By Monday, July 20, one week after New York’s draft riot merchants began collecting relief measures for that city’s Negro victims.
Poor white laborers who did not wish to be drafted and risk their lives on the battlefield for the purpose of ending the institution of slavery had taken out their frustrations on the city’s blacks. Many innocent Negroes had been beaten or lynched, and the city’s Colored Orphan Asylum had been sacked and burned. Black owned or operated businesses also had been looted.
On Saturday July 18, 1863 six thousand Union troops, led by the Fifty-Fourth Massachusetts Colored Infantry, frontally assaulted Battery Wagner on Morris Island in Charlestown Harbor and its 1785 Confederate defenders.
One of the strangest battles of the American Civil War period occurred on July 16, 1863 near Japan in the Straits of Shimonoseki.
The U.S.S. Wyoming, commanded by Captain David McDougal, was searching for the Confederate raider Alabama, when the Wyoming visited Yokohama and learned that the Choshu clan was determined to expel all foreigners from Japan. In fact, Japanese ships in June had already attacked an American merchant ship. McDougal took the Wyoming in the Straits and attacked the Japanese fleet and shore batteries.
By July 18, 1863 Confederate General John Hunt Morgan was about to complete the first week of his abortive raid into the American North. Hunt and approximately 2500 cavalry left Kentucky on July 11, crossing the Ohio River into Indiana where his troopers plundered Corydon, the former capital.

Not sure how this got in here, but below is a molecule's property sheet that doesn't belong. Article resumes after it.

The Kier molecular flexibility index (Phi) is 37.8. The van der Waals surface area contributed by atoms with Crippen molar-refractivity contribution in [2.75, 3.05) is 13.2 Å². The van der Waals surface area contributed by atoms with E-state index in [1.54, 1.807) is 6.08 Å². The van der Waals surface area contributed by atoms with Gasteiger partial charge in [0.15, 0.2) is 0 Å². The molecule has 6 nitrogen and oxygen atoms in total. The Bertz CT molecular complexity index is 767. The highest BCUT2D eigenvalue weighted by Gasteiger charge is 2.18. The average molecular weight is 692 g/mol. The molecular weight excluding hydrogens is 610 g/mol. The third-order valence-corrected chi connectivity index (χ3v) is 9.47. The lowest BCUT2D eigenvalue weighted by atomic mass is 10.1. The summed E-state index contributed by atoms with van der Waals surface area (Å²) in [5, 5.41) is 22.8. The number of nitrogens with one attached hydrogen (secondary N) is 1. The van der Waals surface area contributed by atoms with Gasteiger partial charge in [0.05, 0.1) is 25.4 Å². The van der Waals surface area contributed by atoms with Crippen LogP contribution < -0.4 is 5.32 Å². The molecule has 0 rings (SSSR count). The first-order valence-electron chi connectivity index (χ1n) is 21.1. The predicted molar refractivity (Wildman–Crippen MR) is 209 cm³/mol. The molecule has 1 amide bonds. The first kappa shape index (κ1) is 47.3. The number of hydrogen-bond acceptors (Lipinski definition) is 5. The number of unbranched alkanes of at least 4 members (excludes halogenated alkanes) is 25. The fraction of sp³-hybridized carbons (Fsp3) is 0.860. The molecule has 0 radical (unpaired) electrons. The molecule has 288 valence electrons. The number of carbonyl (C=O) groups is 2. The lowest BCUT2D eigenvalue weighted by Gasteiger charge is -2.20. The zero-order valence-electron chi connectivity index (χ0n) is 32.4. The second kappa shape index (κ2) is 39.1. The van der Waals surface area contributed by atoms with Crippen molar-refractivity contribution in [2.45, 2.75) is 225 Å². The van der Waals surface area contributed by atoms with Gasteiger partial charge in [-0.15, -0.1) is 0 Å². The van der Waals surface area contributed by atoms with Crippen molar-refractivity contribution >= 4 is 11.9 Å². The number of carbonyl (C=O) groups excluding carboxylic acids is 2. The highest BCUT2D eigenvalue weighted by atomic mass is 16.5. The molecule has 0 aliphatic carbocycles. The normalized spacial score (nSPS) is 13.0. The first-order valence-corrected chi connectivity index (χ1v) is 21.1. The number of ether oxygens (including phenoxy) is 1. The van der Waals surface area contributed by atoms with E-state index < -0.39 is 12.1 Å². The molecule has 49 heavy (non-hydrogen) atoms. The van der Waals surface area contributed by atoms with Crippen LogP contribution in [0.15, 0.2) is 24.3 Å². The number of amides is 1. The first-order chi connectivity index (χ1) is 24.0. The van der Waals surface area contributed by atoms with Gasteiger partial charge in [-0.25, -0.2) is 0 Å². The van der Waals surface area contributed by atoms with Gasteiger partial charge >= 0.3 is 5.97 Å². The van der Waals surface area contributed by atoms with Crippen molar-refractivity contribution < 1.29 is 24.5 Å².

Hunt’s 1000 mile raid spread great fear throughout the American North; martial law was declared in Cincinnati and other Northern cities. Yet Union forces successfully prevented Morgan from re-crossing the Ohio River, constantly forcing him toward the northeast.
On July 14, 1863, as George Meade’s Union troops occupied empty Confederate entrenchments north of the Potomac, Abraham Lincoln wrote Meade a letter noting “…I am very-very grateful to you for the magnificent success you gave the cause of the country at Gettysburg; and I am sorry now to be the author of the slightest pain to you. But I was in such deep distress myself that I could not restrain some expression of it….Your golden opportunity is gone, and I am distressed immeasureably [sic]….”
On Monday, July 13, 1863 rioting broke out in New York City. A new Federal draft law had just taken effect, and there was great resentment over its provisions for substitutions and the purchase of exemptions. A mob of Irish and other foreign laborers stormed the draft headquarters and quickly began to loot many business establishments.
By Monday, July 13, 1863 with Lee fortifying his position north of the Potomac River it seemed that the Union Army of the Potomac was finally moving into position to attack him. However, during the night Lee crossed the Potomac into the safety of Northern Virginia.
On Friday, July 10, 1863 Union troops landed on the south end of Morris Island near Charlestown, South Carolina. This constituted the first step of a siege that would last until September; Federal troops first had to subdue Fort Wagner, one of the main defenses protecting Charlestown Harbor, if Charlestown was to be taken.
A concerned Jefferson Davis, writing earlier to General Joseph Johnston, urged that the enemy “may yet be crushed and the late disaster be repaired by a concentration of all forces.”
On July 8, 1863 when news of Vicksburg’s surrender reached Port Hudson, Louisiana, the last Confederate garrison on the Mississippi, Confederate General Franklin Gardner realized that further resistance was futile and, after receiving terms from Union General Nathaniel Banks, surrendered unconditionally his force of approximately 7000 Confederate troops.
Lee’s battered Army of Northern Virginia retreated from Gettysburg, moving south toward Hagerstown, Maryland. Unfortunately, except for skirmishing by cavalry, Meade’s victorious Army of the Potomac did not vigorously pursue Lee even though heavy rains on July 4 had swollen the Potomac River, isolating the Confederates on the north side of the river.
From Lincoln and the Union War Department George Meade received multiple messages urging him to pursue Lee, given that the Confederates could not immediately cross the Potomac.